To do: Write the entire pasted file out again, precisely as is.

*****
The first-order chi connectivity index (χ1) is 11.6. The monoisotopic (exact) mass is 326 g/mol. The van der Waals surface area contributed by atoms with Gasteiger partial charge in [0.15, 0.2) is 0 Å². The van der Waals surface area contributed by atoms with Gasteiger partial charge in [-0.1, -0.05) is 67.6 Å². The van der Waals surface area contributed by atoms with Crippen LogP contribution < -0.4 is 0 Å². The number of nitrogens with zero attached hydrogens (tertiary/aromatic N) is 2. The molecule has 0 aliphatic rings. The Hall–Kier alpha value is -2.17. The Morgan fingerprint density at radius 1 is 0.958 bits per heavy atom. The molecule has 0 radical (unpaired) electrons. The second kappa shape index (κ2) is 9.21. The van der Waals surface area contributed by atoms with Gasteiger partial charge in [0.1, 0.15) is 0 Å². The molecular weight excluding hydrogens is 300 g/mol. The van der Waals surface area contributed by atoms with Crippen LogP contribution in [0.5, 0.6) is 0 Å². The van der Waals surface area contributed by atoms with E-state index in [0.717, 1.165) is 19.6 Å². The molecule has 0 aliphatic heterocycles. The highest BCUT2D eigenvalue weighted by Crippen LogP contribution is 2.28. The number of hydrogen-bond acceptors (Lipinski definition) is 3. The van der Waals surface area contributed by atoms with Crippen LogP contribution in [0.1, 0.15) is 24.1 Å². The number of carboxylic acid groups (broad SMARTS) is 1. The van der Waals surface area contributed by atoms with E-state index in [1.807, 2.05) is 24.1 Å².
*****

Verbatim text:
The first-order chi connectivity index (χ1) is 11.6. The monoisotopic (exact) mass is 326 g/mol. The van der Waals surface area contributed by atoms with Gasteiger partial charge in [0.15, 0.2) is 0 Å². The van der Waals surface area contributed by atoms with Gasteiger partial charge in [-0.1, -0.05) is 67.6 Å². The van der Waals surface area contributed by atoms with Crippen LogP contribution < -0.4 is 0 Å². The number of nitrogens with zero attached hydrogens (tertiary/aromatic N) is 2. The molecule has 0 aliphatic rings. The Hall–Kier alpha value is -2.17. The Morgan fingerprint density at radius 1 is 0.958 bits per heavy atom. The molecule has 0 radical (unpaired) electrons. The second kappa shape index (κ2) is 9.21. The van der Waals surface area contributed by atoms with Gasteiger partial charge in [0.1, 0.15) is 0 Å². The molecular weight excluding hydrogens is 300 g/mol. The van der Waals surface area contributed by atoms with Crippen LogP contribution in [0.5, 0.6) is 0 Å². The van der Waals surface area contributed by atoms with E-state index in [0.717, 1.165) is 19.6 Å². The molecule has 0 aliphatic heterocycles. The highest BCUT2D eigenvalue weighted by Crippen LogP contribution is 2.28. The number of hydrogen-bond acceptors (Lipinski definition) is 3. The van der Waals surface area contributed by atoms with Crippen LogP contribution in [0.1, 0.15) is 24.1 Å². The number of carboxylic acid groups (broad SMARTS) is 1. The van der Waals surface area contributed by atoms with E-state index in [1.807, 2.05) is 24.1 Å².